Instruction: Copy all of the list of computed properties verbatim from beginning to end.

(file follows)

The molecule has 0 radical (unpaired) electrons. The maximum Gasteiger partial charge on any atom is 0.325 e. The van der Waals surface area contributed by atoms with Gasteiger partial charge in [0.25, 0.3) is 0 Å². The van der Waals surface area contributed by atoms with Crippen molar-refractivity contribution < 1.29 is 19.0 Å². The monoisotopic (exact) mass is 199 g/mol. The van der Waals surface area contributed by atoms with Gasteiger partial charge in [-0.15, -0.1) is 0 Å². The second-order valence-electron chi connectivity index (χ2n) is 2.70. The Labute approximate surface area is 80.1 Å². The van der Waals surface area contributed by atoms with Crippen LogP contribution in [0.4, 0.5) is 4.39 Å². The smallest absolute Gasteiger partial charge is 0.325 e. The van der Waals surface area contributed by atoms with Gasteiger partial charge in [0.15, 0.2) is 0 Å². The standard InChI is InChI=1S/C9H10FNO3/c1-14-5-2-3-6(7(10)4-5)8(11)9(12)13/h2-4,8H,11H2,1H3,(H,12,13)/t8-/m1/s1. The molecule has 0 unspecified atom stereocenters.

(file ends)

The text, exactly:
The molecule has 0 radical (unpaired) electrons. The maximum Gasteiger partial charge on any atom is 0.325 e. The van der Waals surface area contributed by atoms with Gasteiger partial charge in [0.25, 0.3) is 0 Å². The van der Waals surface area contributed by atoms with Crippen molar-refractivity contribution < 1.29 is 19.0 Å². The monoisotopic (exact) mass is 199 g/mol. The van der Waals surface area contributed by atoms with Gasteiger partial charge in [-0.15, -0.1) is 0 Å². The second-order valence-electron chi connectivity index (χ2n) is 2.70. The Labute approximate surface area is 80.1 Å². The van der Waals surface area contributed by atoms with Crippen LogP contribution in [0.4, 0.5) is 4.39 Å². The smallest absolute Gasteiger partial charge is 0.325 e. The van der Waals surface area contributed by atoms with Gasteiger partial charge in [0.15, 0.2) is 0 Å². The standard InChI is InChI=1S/C9H10FNO3/c1-14-5-2-3-6(7(10)4-5)8(11)9(12)13/h2-4,8H,11H2,1H3,(H,12,13)/t8-/m1/s1. The molecule has 0 unspecified atom stereocenters.